While waiting for my car to be ﬁxed one rainy Saturday, I walked into a local bookstore. The car mechanic had told me my wait would be long and the bill high. I picked up a book and sat down to read, looking for a refuge from the pain.
Before long I looked up to ﬁnd a grandmother, trailed by a nanny with a baby, telling an intelligent looking six-year-old child, “Sit right here and read.” The girl sat down across the table from me and immediately plunged into reading her book. Every few minutes the nanny returned with more books, which the six-year-old, politely turned down. On the third try, the nanny’s face turned angry. “What’s wrong with these books?” the nanny asked, pushing a pile of books toward the child. The child pulled her body into an angry little ball and buried her face all the more defensively in her book.
Our society is nuts about reading because the educational establishment has convinced the public that success in life is dependent upon reading. But reading is something all humans can learn to do, just as they learn how to speak. When we begin to speak, we start out with something as accurate as “Mama.” The adult response is not, “No, that is not how you say my name. The correct word is ‘Mommy.’” We say, “Oh, she’s talking! She’s talking!”
A friend of mine who is the CEO of a Fortune 500 company told me that she thought that early reading was important for the future success of children. “These days, if you are not reading by the time you are in kindergarten, you are going to be behind, and the behinder you are the behinder you get,” she said. She was expressing a feeling that, in the thirty years that I have been a school principal, has grown into a powerful anxiety. But the anxiety is misplaced: Fear of falling behind in reading is a manifestation of the increasingly anxiety-ridden, meritocratic society we live in.
Letting this anxiety drive what we do in schools is destructive. Schools pass the anxiety to the parents, and the parents pass it back to the schools in a self-reinforcing spiral that interferes with rather than helps children’s ability to read. In fact, early skill mastery does not correlate with success of any sort. Children have different brains and learn at different rates; some very smart people are very slow to develop in certain areas. Pushing books on kids is, as my father used to say, “worse than useless.”
Language development is important. Parents should be talking to their children as much as possible as early as possible (right away, in fact, even though they can’t talk back). Use as many words as you can. Talking to your child as if she understands not only builds strong language pathways in the brain, but also develops self-conﬁdence—and self-conﬁdence should be our focus, not reading. If parents believe in their children, they can overcome most obstacles.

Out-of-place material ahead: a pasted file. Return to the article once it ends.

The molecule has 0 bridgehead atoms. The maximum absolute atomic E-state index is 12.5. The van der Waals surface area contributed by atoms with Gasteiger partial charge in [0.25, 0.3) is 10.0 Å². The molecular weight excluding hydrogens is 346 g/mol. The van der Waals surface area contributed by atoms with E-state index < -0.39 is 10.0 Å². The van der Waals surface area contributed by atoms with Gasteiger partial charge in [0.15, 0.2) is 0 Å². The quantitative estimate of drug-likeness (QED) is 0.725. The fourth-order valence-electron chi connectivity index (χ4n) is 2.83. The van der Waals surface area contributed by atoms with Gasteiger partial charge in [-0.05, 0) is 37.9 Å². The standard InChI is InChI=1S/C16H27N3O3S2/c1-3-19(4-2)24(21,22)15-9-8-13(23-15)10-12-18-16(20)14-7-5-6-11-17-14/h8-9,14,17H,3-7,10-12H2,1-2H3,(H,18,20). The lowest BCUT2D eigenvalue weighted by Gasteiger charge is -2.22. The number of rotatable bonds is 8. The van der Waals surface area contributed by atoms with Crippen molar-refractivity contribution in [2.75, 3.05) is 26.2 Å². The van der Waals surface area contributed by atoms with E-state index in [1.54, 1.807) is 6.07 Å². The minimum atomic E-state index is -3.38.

It is the same with reading to children. Reading to them every night before they go to bed is not only an important foundation for their learning to read—for some kids, it is all they need, and they go to school reading. But (duh) it is also fun. For as long as humans have been human, storytelling has been a foundation of education. Reading to children serves many of the same purposes. It is, of course, worth doing for the relationship alone. When you add to that the modeling, the vocabulary development, the insights, the pleasure, and all that can be learned through books, it is a wonder that parents aren’t doing it constantly. Read to your children every night, and it will be impossible for them not to learn to read.
To be sure, children need to be taught reading skills, but how reading is taught is critical. Parents should get children to tell their own stories, write and illustrate them, direct and act in plays of their own creation. That is, parents should tap into their children’s personal energy as much as possible. Lucy Calkins, author of The Art of Teaching Reading, and the Founding Director of The Teachers College Reading and Writing Project says, “Children need to be inducted into the tradition of reliving and rethinking moments of their lives. This isn’t a minor detail in a child’s education; it is essential.”
Some children pick up reading as if by osmosis by the age of three or four. Others ﬁnd reading a mystery well into third grade. Brains are different, and good teaching requires a variety of different approaches. For example, phonics is necessary for some kids and unnecessary for others. The system needs to be ﬂexible, so that we are always treating the child as if she is already a reader.
Children’s interests are not something to be thwarted, but cherished, worked with, and developed. Interest is nature’s way of guiding a mammal to those activities that will cause optimal brain development. In humans, interest is also the voice of character—what we ﬁnd interesting is one of the ways our genius speaks to us. Imposing books on children is not just a bad strategy; it is a violation of their souls.
Adapted from the forthcoming book, THE GENIUS IN CHILDREN, by Rick Ackerly.